Chilean-born, New York-based Alfredo Jaar (b. 1956) travelled to Rwanda in the summer of 1994, towards the end of five months of mass killings, during which members of the Tutsi community had been slaughtered by militias from the Hutu group, alongside many other people including members of the Hutu community. Jaar recorded his encounters with survivors through photography, video and various forms of record-keeping. The resulting suite of artworks, which continued to grow until 2010, offers an example of the power of contemporary art to confront political realities, whilst also dissecting the perceptual and moral complexities of distant observation.
A version of the series is now on display at the Zeitz Museum, and consists of 10 works placed across a range of gallery spaces, with the artworks – many of which are video installations, or constructions in neon light – providing the only light-source. This creates an appropriately meditative ambience whilst also suggesting the need to let the works unfold their own mysteries.
Pieces on display include photographs and video installations, as well as more experimental works which filter the events observed by Jaar through several channels of representation. A balance is maintained between the need to bear witness and the obligation to reflect on the terms of one’s own viewing.
The opening piece in the sequence, Embrace, is a video artwork showing two young male survivors of the tragedy, locking arms and facing away from the camera. Jaar captured the footage in situ, just yards from the boys, and the work conveys the sympathy and attentiveness of the viewer as well as the shared suffering of his subjects. But the concealment of the boys’ faces leaves an impression of distance between our perception of events and their lived experience: they are united by a grief we cannot truly comprehend.
Works like Real Pictures, meanwhile, take us deeper into the mire of representation and its blindspots. A set of black archival boxes containing photos of survivors taken by Jaar in 1994, this visual evidence remains concealed, but the lids of the boxes are engraved with descriptions of their contents. This might suggest our inability to emotionally process the reality of genocide. Conversely, it might also imply the need to avert our gaze from the too-easily imbibed visual languages of news media. So too, the graphic work Rwanda Rwanda, which consists simply of the title word repeated in a bold block of type, presses home the need to speak of the killings while also implying the desensitisation that comes with over-exposure.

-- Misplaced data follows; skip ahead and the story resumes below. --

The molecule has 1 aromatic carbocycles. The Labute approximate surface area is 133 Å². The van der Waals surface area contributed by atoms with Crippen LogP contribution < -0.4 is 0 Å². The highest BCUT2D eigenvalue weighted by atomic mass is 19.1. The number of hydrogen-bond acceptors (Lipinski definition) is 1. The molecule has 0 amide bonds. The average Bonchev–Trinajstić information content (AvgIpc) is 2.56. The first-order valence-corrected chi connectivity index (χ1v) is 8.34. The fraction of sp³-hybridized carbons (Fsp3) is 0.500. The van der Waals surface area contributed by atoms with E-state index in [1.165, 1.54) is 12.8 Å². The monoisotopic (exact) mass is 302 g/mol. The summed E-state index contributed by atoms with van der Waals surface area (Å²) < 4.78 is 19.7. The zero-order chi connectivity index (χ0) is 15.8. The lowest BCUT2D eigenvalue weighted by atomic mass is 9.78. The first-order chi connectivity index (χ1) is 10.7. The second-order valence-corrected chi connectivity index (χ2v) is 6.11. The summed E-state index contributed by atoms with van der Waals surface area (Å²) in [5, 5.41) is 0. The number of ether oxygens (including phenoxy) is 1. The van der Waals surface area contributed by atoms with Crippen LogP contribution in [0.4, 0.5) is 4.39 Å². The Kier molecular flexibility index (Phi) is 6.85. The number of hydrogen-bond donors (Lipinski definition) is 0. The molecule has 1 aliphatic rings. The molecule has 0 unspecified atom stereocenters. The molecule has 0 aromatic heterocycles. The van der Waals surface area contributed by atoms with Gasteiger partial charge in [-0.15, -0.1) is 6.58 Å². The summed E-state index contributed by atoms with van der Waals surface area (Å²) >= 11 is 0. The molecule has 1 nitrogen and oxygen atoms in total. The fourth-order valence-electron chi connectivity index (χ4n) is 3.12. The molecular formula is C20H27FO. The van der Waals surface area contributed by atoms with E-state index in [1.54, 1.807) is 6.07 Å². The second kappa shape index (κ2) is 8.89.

Several works in the show also contend with Eurocentric biases that ensured a lack of balanced media coverage. The installation work Untitled (Newsweek) comprises copies from every cover of Newsweek from across the course of the genocide – April to August 1994 – most of which make no mention of it. Jaar’s inscriptions underneath describe what was happening in Rwanda during each week of print coverage, as audiences in the English-speaking world remained oblivious.
The fact that this is the first time Jaar’s Rwanda Series has been exhibited in Africa makes this an especially compelling exhibition. Jaar offers a visceral and conceptually lucid body of work, as critical of the artist’s own perspective on the Rwandan genocide as those of the international journalists and politicians whom he exposes for their failure to speak or act.
The Rwanda Project is running at Zeitz MOCAA until 23 May 2021. Find out more here.
Images: Alfredo Jaar, The Rwanda Project, 1995. Courtesy of Goodman Gallery, Johannesburg/Cape Town and the artist, New York, Photo credit: Dillon Marsh, Zeitz MOCAA